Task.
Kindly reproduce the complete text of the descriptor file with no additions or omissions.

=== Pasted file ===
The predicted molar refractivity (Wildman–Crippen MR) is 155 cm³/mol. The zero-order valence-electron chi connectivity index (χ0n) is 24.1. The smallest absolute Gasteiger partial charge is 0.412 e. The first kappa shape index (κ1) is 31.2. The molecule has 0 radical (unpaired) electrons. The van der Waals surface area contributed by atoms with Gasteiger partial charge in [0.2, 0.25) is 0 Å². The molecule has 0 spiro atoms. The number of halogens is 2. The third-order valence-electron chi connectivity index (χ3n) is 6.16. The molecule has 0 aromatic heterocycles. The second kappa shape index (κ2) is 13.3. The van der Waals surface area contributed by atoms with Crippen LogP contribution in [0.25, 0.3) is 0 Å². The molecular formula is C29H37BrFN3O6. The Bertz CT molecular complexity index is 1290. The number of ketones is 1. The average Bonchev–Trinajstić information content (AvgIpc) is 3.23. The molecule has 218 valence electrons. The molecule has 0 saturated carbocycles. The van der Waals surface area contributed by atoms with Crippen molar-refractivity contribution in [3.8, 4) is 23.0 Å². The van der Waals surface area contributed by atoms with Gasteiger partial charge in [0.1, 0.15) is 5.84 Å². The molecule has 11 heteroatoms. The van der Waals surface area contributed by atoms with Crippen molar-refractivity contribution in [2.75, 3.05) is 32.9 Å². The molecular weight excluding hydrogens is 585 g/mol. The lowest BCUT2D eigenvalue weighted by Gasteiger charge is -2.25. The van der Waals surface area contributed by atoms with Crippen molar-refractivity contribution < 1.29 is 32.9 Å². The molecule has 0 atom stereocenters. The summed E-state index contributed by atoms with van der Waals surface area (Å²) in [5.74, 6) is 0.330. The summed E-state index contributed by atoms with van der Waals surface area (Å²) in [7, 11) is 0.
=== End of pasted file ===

The predicted molar refractivity (Wildman–Crippen MR) is 155 cm³/mol. The zero-order valence-electron chi connectivity index (χ0n) is 24.1. The smallest absolute Gasteiger partial charge is 0.412 e. The first kappa shape index (κ1) is 31.2. The molecule has 0 radical (unpaired) electrons. The van der Waals surface area contributed by atoms with Gasteiger partial charge in [0.2, 0.25) is 0 Å². The molecule has 0 spiro atoms. The number of halogens is 2. The third-order valence-electron chi connectivity index (χ3n) is 6.16. The molecule has 0 aromatic heterocycles. The second kappa shape index (κ2) is 13.3. The van der Waals surface area contributed by atoms with Crippen LogP contribution in [0.25, 0.3) is 0 Å². The molecular formula is C29H37BrFN3O6. The Bertz CT molecular complexity index is 1290. The number of ketones is 1. The average Bonchev–Trinajstić information content (AvgIpc) is 3.23. The molecule has 218 valence electrons. The molecule has 0 saturated carbocycles. The van der Waals surface area contributed by atoms with Crippen molar-refractivity contribution in [3.8, 4) is 23.0 Å². The van der Waals surface area contributed by atoms with Gasteiger partial charge in [0.1, 0.15) is 5.84 Å². The molecule has 11 heteroatoms. The van der Waals surface area contributed by atoms with Crippen molar-refractivity contribution in [2.75, 3.05) is 32.9 Å². The molecular weight excluding hydrogens is 585 g/mol. The lowest BCUT2D eigenvalue weighted by Gasteiger charge is -2.25. The van der Waals surface area contributed by atoms with Crippen molar-refractivity contribution < 1.29 is 32.9 Å². The molecule has 0 atom stereocenters. The summed E-state index contributed by atoms with van der Waals surface area (Å²) in [5.74, 6) is 0.330. The summed E-state index contributed by atoms with van der Waals surface area (Å²) in [7, 11) is 0.